“Aaaiiah! Coche Sergeant! Come here and I will kill you!”

“Conn screamed something in reply, and the Indian fired at the sound of his voice. The big bullet struck Conn in the throat, fairly pushed aside the jugular vein, then grazed the vertebrae and emerged, making a hole the size of a silver dollar. All this in a wizened neck that was loose in size thirteen collar!” wrote Cruse.

“Captain Kramer, standing a yard or so away, remarked to First Sergeant: ‘Well, I’m afraid they got poor Conn.’

“Afterward, Conn said that he was conscious when he fell. ‘Sure I heard the Capt’n say I was kilt. But I knew I was not. I was only spa-a-achless!”

Cruse, Sieber and the other soldiers then closed in on the trapped warriors, hoping to finish them off before darkness fell and they made their escape. Seeing a gully 75 yards away from which a group of soldiers could cut off the Indians’ retreat, Cruse resolved to make a dash across open ground.

“No! Don’t you do it, Lieutenant! Don’t you do it,” objected Sieber. “There’s lots of Indians over there and they’ll get you for sure!”

Nonetheless, Cruse charged the gully with seven or eight soldiers. “They were not worried in the least by a hot fight, and we were going slap-bang when a hostile appeared not two yards away, leveling his gun directly at me. It seemed impossible for him to miss at that point-blank range, so I raised my own gun and stiffened to take the shock of his bullet. But he was nervous and jerked just enough as he pulled the trigger to send the bullet past me. A young Scotchman named McLellan was just to my left and slightly in the rear. The bullet hit him, and he dropped. I shot the Indian and threw myself to the ground ... McLellan was sprawled beside me and I asked if he was hurt.

“Yes sir,” he answered. “Through the arm. I think it’s broken.”

When the firing slackened, Cruse rose and began dragging the dying McLellan toward cover. Warriors rose to fire, which prompted the soldiers some 200 yards away to begin firing also — catching Cruse in a crossfire.

Remarkably, he made it back to cover.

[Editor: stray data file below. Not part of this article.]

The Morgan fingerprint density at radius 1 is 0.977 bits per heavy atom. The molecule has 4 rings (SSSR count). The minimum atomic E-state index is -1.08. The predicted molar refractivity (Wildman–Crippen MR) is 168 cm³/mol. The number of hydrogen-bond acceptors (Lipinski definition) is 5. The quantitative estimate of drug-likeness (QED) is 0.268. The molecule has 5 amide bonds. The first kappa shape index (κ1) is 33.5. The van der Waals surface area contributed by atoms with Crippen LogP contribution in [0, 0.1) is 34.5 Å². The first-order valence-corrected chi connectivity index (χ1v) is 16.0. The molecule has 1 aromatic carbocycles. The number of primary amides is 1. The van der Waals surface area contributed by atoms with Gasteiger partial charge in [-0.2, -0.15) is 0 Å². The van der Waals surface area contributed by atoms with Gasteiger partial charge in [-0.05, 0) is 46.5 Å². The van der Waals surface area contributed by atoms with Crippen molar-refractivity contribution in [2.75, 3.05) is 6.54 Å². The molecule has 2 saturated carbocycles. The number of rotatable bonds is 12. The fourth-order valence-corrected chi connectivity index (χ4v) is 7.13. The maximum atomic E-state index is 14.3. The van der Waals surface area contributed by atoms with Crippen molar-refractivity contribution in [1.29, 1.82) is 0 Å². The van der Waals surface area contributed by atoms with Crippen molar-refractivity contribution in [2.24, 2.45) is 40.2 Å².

By the time the battled concluded, Na-ti-o-tish lay dead on the field along with 60 of his 75 warriors. It represented one of the only effective concentrations of force against the elusive Apache, and the last major open battle of the Apache wars that raged off and on for 20 years before ending with Geronimo’s surrender in 1886.

It was a tragic, avoidable struggle. The inrushing American settlers had pushed the Apache out of prime hunting grounds, and the increasingly desperate Apache had responded with raiding, murder and theft. The blundering, corruption-prone U.S. government had responded with a vacillating combination of force and promises, which they repeatedly broke.

Seiber fought through the end of the Apache Wars and continued working closely with the Apache in peacetime. He was leading an Apache Work crew building the road to the new Roosevelt Dam in 1907 when a boulder loosened by construction rolled down the hill and killed him. He’s buried in a cemetery in Globe.

Cruse spent his whole life in the Army, but the battle of Big Dry Wash remained the most vivid day of his military career. Cruse languished in the lower ranks of a peacetime Army that numbered only 25,000, commenting gloomily on the discovery that political connections seemed to have more to do with promotion than merit or seniority. Nonetheless, he was ultimately promoted to the rank of Brigadier General.

Peter Aleshire has written nine books including four books on the Apache wars: The Fox and the Whirlwind, Cochise, Warrior Woman and Reaping the Whirlwind. Some of the material for this story came from Apache Days and After.

Peter Aleshire covers county government and other topics for the Independent. He is the former editor of the Payson Roundup. Reach him at